Living Will

A written document that allows a patient to give explicit instructions about medical treatment to be administered when the patient is terminally ill or permanently unconscious; also called an advance directive. It can be revoked by the patient at any time. For many the living will preserves personal control and eases the decision-making burden of a family.

If you do not have someone you want to name as your health care agent, you should consider a Living Will. For most people, it is better to have a Living Will than to have no advanced directive at all. However, a Living Will has some inherent disadvantages. These include the following:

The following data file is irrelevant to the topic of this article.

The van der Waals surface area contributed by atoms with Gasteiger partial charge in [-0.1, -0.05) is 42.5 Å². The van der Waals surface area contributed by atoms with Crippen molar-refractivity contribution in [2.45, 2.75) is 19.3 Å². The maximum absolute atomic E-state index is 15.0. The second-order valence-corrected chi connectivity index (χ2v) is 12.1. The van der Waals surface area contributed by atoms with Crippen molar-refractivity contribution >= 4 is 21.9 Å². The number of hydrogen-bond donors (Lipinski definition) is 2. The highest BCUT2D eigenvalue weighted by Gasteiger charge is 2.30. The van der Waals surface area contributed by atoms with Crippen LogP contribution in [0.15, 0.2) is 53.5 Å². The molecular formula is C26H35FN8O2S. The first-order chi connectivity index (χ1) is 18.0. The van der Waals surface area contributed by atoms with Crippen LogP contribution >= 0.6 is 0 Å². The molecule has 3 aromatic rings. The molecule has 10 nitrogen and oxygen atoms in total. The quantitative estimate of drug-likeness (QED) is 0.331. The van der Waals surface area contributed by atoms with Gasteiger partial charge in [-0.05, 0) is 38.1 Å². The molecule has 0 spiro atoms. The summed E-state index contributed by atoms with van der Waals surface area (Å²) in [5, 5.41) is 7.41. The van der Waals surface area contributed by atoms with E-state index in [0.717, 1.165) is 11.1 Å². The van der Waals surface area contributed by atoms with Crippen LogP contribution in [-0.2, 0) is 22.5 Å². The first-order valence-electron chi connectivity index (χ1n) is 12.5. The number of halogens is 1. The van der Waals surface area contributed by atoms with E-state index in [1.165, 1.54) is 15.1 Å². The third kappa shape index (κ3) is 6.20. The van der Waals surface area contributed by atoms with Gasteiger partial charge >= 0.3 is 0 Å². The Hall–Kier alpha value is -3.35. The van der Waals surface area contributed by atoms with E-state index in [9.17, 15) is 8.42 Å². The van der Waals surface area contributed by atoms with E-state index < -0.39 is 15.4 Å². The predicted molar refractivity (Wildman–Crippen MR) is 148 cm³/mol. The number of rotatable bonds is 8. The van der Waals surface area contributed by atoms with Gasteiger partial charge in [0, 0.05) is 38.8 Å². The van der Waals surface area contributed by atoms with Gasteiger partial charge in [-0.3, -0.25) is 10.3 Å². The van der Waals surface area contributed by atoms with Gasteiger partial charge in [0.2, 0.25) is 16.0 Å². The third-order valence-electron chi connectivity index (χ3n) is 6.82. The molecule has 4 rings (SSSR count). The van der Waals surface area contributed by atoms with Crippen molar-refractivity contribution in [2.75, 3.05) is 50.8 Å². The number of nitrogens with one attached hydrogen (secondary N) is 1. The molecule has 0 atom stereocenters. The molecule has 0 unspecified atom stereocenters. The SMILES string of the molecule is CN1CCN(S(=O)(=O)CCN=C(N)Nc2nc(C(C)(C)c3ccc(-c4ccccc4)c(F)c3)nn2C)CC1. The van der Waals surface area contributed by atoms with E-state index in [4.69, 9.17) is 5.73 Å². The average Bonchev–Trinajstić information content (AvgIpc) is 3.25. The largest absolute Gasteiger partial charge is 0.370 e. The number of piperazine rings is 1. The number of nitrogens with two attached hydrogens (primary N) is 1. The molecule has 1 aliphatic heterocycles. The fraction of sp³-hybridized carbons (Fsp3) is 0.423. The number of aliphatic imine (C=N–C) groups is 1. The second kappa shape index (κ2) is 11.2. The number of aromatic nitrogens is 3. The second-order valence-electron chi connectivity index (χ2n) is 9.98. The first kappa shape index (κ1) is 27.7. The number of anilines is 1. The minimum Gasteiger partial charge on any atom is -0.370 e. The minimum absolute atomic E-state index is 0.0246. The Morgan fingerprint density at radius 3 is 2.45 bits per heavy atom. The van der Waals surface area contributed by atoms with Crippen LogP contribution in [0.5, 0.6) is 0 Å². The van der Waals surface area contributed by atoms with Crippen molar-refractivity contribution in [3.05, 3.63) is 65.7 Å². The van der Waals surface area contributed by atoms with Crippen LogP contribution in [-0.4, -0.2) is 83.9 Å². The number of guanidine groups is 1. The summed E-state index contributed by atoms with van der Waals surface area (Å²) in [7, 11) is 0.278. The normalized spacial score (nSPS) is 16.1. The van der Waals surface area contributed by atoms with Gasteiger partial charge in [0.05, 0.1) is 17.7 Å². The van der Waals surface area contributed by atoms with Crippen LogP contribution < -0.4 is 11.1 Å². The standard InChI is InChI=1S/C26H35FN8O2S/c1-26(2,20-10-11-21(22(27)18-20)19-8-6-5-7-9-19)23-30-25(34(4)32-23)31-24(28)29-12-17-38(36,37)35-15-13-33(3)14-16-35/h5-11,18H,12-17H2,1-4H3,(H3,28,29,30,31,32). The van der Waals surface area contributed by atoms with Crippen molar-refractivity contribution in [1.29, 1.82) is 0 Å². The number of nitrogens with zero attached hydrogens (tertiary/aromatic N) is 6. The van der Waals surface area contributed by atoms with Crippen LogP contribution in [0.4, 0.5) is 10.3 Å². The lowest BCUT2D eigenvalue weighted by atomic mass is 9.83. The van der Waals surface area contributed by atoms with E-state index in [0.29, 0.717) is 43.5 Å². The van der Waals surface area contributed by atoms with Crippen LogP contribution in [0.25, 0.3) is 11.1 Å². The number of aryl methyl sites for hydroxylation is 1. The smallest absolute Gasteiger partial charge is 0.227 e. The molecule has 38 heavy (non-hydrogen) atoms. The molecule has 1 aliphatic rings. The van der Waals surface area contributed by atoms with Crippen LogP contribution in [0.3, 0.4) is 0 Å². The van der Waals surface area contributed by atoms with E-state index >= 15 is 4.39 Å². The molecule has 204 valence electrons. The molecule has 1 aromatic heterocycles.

1. There is no statute in New York that governs Living Wills. The highest court in New York has held that a Living Will is valid as long as it constitutes “clear and convincing evidence” of your wishes.

2. There is no standard form for a Living Will in New York which is interpreted in a uniform way. This means that even a well drafted Living Will is ultimately subject to interpretation by those who need to determine your wishes.

3. It is hard to draft a Living Will that provides specific instructions with regard to all possible future events. This means that inevitably, a Living Will will require those responsible for your care to interpret general instructions in your Living Will in the context of specific circumstances.